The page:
Written by Katie Cuppy
I am going to be honest.
When I heard your curious son enthusiastically questioning why there was a dog in the grocery store, I did what I always do in that situation: I take a deep breath, smile, and wait to see how you (the parent) respond. I prepare myself to step in, and kindly educate the curious child about all of the amazing things my guide dog, Gabrielle, does, and why she goes everywhere with me. An internal battle sparks in my brain: “Should I go over and answer the child’s question, or should I just let the family carry on with their day without intruding?” You see, I am a teacher, so I love educating people! But, in this situation, I often struggle to decide whether or not to step in. After all, we’re not in a classroom, and you don’t know me. I don’t want to intrude on a potential teaching opportunity between you and your child. I also know your day is busy, and you may not have the time to chat and let your child ask me questions, and that’s okay! Because truthfully, I don’t have time to stop what I’m doing and educate every curious child. Sometimes, I just want to get my groceries, and go about my day, because constantly having to educate people can be exhausting!
” Believe it or not, that response is fairly uncommon. So uncommon, in fact, that I felt myself begin to tear up. Witnessing that moment was so touching to me. “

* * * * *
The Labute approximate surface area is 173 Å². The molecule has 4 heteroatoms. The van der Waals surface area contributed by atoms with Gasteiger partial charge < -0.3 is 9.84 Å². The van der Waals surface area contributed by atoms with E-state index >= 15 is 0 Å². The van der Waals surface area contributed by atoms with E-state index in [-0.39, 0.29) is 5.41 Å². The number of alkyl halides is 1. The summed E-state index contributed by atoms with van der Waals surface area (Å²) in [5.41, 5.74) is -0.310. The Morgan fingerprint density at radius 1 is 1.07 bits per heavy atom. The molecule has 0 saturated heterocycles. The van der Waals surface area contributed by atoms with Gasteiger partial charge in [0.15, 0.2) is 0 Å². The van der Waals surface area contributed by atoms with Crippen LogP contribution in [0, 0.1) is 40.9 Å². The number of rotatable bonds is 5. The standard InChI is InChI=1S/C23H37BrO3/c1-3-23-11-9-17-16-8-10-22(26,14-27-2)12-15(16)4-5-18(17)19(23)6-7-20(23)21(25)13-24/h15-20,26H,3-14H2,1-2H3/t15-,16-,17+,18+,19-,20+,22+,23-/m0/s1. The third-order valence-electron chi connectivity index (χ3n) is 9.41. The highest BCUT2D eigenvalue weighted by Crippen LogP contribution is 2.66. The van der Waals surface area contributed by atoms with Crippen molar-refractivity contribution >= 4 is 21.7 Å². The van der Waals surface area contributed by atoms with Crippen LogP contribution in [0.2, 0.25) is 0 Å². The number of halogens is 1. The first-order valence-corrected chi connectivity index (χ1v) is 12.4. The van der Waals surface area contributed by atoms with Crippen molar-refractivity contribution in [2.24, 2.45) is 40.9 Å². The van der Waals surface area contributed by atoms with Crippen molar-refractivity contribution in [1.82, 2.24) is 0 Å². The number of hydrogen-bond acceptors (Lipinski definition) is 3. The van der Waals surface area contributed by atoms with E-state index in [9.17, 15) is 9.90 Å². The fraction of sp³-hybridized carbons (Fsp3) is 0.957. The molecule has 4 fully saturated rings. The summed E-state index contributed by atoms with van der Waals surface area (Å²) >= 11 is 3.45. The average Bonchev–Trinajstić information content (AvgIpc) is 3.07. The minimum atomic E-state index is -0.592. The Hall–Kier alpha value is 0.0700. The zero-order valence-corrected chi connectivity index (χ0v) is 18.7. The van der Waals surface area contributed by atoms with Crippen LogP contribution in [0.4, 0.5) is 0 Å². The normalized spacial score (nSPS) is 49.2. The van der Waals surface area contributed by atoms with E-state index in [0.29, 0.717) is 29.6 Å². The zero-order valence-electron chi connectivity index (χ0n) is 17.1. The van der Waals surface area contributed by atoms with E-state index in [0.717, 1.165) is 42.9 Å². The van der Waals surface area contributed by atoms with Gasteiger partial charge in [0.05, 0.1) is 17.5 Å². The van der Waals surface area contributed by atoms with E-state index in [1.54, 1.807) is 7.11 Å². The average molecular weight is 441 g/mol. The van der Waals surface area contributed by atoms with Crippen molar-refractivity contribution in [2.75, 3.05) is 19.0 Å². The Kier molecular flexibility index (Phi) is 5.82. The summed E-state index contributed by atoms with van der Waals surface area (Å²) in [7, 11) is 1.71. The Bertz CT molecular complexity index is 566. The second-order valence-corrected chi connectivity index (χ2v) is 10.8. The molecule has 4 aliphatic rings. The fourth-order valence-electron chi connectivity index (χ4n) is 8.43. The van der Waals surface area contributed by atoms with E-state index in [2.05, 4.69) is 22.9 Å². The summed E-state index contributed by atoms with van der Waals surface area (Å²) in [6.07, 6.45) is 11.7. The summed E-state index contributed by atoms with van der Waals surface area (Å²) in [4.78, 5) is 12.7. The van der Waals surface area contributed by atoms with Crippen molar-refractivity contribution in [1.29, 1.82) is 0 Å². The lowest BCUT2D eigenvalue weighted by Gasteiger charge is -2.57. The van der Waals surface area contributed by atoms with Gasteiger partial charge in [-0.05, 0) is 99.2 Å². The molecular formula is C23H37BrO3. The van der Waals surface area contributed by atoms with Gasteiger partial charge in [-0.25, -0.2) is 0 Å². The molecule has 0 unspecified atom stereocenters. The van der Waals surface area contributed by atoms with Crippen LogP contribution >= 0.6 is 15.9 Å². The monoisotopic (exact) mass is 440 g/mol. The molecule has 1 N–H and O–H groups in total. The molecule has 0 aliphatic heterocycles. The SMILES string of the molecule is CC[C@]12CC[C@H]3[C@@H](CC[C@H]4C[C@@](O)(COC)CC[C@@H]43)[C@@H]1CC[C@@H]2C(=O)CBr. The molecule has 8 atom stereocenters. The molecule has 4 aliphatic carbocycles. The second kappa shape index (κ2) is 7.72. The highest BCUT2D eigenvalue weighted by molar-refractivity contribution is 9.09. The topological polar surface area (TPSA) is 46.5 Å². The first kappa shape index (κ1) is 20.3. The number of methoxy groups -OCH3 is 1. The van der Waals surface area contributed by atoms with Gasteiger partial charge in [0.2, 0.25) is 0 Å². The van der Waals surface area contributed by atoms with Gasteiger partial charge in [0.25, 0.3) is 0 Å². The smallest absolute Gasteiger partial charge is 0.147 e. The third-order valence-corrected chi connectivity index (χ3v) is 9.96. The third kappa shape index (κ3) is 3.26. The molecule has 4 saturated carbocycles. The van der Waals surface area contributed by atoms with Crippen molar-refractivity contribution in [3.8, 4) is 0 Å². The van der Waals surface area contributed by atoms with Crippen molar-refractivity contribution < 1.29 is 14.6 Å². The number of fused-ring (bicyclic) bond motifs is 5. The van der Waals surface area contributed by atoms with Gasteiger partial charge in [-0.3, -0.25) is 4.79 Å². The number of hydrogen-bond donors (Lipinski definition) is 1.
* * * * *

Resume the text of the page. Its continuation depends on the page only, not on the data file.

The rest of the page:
I understand that you probably felt uneasy and unsure of how to answer your son’s question; most parents do.
Talking about disability can feel very awkward. In fact, when some parents are faced with the same question you were, their children are met with hushing responses. They tell their children, “Just because,” or “I’ll tell you later,” or even, “Don’t ask that!” Some parents even utter silencing “shhh”’s or rush the child away. Others blatantly try to change the subject, and some parents ignore their child’s question completely. But not you.
You answered your son’s question in a respectful, informative way.
“That dog is very special. It has a job—it’s a service dog! Service dogs help people with disabilities. That dog has probably been training it’s whole life to help her. It’s important not to ever pet service dogs because they need to concentrate.” Believe it or not, that response is fairly uncommon. So uncommon, in fact, that I felt myself begin to tear up. Witnessing that moment was so touching to me. In that moment, you taught your son not to be afraid to ask questions about disability. You taught him how to approach service dogs with respect. You even emphasized the importance of the work that service dogs do. I couldn’t have asked for a better response.
I wish I had the time to come up to you and tell you these things, because the simple, “Thank you,” I uttered before leaving the grocery store didn’t capture my appreciation for what you did. There is no way to explain the gravity of that simple interaction between a parent and child, or what it means to me as a person with a disability. Whether or not your son will remember this encounter in the future, I can only hope this small exchange gave him a better understanding of service dogs and the amazing work they do. Maybe this small encounter was enough to answer all of his questions. Or maybe, you talked about it more during the car ride home, or at the dinner table. Regardless, I thank you, from the bottom of my heart, for educating your son in that moment. I truly appreciate you.